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Isocrates on Rhetoric

The ideas of the famous Athenian orator Isocrates1 (436-338 B.C.) exemplified the dedication to rhetoric as a practical skill that Plato rejected as utterly wrong. Isocrates was born to a rich family and studied with sophists and thinkers including Socrates. Since he lacked the voice to address large gatherings, Isocrates composed speeches for other men to deliver and sought to influence public opinion and political leaders at Athens and abroad by publishing speeches of his own in writing. He regarded education2 as the preparation for a useful life doing good in matters of public importance. He sought to develop an educational middle ground between the theoretical study of abstract ideas and purely crass training in rhetorical techniques for influencing others to one's own personal advantage. In this way he stood between the ideals of Plato and the promises of unscrupulous sophists.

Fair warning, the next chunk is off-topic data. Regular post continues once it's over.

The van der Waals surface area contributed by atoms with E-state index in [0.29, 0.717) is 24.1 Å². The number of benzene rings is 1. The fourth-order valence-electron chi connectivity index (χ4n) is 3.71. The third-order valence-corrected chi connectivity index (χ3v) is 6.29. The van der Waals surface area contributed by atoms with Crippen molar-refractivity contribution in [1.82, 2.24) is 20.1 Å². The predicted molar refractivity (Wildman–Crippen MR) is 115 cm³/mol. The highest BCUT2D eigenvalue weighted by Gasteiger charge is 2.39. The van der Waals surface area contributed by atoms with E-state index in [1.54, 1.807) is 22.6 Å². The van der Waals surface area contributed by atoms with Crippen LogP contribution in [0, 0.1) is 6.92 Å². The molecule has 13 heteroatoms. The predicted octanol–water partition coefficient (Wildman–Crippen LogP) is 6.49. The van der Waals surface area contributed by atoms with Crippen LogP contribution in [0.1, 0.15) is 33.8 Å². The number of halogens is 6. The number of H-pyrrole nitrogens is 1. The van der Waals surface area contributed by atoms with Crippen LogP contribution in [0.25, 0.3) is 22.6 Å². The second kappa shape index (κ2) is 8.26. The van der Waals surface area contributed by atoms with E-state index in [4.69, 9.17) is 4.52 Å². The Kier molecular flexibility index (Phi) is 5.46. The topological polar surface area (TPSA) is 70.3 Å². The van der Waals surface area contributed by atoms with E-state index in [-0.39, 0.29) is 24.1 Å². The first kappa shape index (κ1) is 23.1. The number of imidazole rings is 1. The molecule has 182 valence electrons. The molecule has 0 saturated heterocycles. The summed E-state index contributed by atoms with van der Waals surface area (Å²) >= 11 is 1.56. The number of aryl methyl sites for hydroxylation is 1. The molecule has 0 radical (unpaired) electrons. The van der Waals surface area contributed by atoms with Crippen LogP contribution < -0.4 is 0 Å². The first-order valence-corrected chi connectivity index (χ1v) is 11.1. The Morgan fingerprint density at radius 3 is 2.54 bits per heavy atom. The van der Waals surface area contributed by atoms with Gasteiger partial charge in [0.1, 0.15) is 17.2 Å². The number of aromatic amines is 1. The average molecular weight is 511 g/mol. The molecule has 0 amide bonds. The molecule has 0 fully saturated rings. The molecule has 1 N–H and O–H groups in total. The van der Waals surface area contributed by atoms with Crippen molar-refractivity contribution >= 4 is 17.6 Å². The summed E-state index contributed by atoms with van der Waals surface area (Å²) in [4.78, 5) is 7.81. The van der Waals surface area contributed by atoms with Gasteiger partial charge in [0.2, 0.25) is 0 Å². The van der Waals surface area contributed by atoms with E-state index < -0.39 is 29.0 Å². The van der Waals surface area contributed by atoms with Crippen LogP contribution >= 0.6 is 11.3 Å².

Rhetoric was the skill that Isocrates sought to develop, but that development, he insisted, could come only with natural talent and the practical experience of worldly affairs that trained orators3 to understand public issues and the psychology of the people whom they had to persuade for the common good. Isocrates saw rhetoric therefore not as a device for cynical self-aggrandizement but as a powerful tool4 of persuasion for human betterment, if it was wielded by properly gifted and trained men with developed consciences. Women were of course excluded from participation because they could not take part in politics. The Isocratean emphasis on rhetoric and its application in the real world of politics won many more adherents among men in Greek and, later, Roman culture than did the Platonic vision of the philosophical life, and it would have great influence when revived in Renaissance Europe, two thousand years later.

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